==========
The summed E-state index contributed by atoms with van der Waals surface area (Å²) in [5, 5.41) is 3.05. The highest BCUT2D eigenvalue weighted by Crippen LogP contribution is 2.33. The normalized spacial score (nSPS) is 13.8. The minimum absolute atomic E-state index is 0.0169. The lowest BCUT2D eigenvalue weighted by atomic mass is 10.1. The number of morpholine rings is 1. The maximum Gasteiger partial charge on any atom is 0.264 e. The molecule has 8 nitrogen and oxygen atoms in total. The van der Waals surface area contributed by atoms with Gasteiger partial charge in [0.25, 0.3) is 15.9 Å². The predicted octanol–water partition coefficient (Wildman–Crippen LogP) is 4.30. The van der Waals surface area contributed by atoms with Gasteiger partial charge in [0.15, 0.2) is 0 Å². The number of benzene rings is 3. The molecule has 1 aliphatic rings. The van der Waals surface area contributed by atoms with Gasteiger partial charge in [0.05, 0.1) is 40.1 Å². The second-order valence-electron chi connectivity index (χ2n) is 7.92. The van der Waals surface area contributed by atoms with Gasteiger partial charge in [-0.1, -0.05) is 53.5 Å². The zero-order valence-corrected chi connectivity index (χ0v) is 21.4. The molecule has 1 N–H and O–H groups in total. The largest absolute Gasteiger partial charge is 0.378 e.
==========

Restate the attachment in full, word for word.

The summed E-state index contributed by atoms with van der Waals surface area (Å²) in [5, 5.41) is 3.05. The highest BCUT2D eigenvalue weighted by Crippen LogP contribution is 2.33. The normalized spacial score (nSPS) is 13.8. The minimum absolute atomic E-state index is 0.0169. The lowest BCUT2D eigenvalue weighted by atomic mass is 10.1. The number of morpholine rings is 1. The maximum Gasteiger partial charge on any atom is 0.264 e. The molecule has 8 nitrogen and oxygen atoms in total. The van der Waals surface area contributed by atoms with Gasteiger partial charge in [0.25, 0.3) is 15.9 Å². The predicted octanol–water partition coefficient (Wildman–Crippen LogP) is 4.30. The van der Waals surface area contributed by atoms with Gasteiger partial charge in [0.15, 0.2) is 0 Å². The number of benzene rings is 3. The molecule has 1 aliphatic rings. The van der Waals surface area contributed by atoms with Gasteiger partial charge in [0.05, 0.1) is 40.1 Å². The second-order valence-electron chi connectivity index (χ2n) is 7.92. The van der Waals surface area contributed by atoms with Gasteiger partial charge in [-0.1, -0.05) is 53.5 Å². The zero-order valence-corrected chi connectivity index (χ0v) is 21.4. The molecule has 1 N–H and O–H groups in total. The largest absolute Gasteiger partial charge is 0.378 e.